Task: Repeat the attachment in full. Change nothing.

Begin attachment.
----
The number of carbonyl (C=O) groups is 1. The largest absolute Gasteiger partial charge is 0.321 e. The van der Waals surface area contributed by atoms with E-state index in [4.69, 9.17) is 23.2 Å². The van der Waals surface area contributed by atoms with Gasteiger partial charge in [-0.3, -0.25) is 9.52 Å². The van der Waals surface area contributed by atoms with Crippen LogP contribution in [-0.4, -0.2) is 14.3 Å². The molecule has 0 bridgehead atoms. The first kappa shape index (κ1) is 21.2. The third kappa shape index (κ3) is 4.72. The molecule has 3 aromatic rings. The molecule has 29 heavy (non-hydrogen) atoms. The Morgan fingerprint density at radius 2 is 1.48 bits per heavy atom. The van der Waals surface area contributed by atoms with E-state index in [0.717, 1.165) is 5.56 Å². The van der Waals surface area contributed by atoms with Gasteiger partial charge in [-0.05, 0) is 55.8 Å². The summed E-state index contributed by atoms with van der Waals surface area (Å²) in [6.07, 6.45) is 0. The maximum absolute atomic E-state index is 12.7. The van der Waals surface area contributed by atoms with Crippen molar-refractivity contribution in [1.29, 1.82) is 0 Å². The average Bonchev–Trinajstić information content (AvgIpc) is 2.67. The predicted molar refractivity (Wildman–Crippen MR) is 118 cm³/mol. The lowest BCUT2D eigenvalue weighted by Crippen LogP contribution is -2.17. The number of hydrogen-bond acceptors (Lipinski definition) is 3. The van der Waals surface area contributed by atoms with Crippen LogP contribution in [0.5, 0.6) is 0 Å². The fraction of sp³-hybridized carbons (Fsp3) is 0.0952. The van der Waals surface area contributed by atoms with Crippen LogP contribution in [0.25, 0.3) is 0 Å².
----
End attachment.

The number of carbonyl (C=O) groups is 1. The largest absolute Gasteiger partial charge is 0.321 e. The van der Waals surface area contributed by atoms with E-state index in [4.69, 9.17) is 23.2 Å². The van der Waals surface area contributed by atoms with Gasteiger partial charge in [-0.3, -0.25) is 9.52 Å². The van der Waals surface area contributed by atoms with Crippen LogP contribution in [-0.4, -0.2) is 14.3 Å². The molecule has 0 bridgehead atoms. The first kappa shape index (κ1) is 21.2. The third kappa shape index (κ3) is 4.72. The molecule has 3 aromatic rings. The molecule has 29 heavy (non-hydrogen) atoms. The Morgan fingerprint density at radius 2 is 1.48 bits per heavy atom. The van der Waals surface area contributed by atoms with E-state index in [0.717, 1.165) is 5.56 Å². The van der Waals surface area contributed by atoms with Gasteiger partial charge in [-0.05, 0) is 55.8 Å². The summed E-state index contributed by atoms with van der Waals surface area (Å²) in [6.07, 6.45) is 0. The maximum absolute atomic E-state index is 12.7. The van der Waals surface area contributed by atoms with Crippen molar-refractivity contribution in [1.29, 1.82) is 0 Å². The average Bonchev–Trinajstić information content (AvgIpc) is 2.67. The predicted molar refractivity (Wildman–Crippen MR) is 118 cm³/mol. The lowest BCUT2D eigenvalue weighted by Crippen LogP contribution is -2.17. The number of hydrogen-bond acceptors (Lipinski definition) is 3. The van der Waals surface area contributed by atoms with Crippen LogP contribution in [0.5, 0.6) is 0 Å². The fraction of sp³-hybridized carbons (Fsp3) is 0.0952. The van der Waals surface area contributed by atoms with Crippen LogP contribution in [0.25, 0.3) is 0 Å².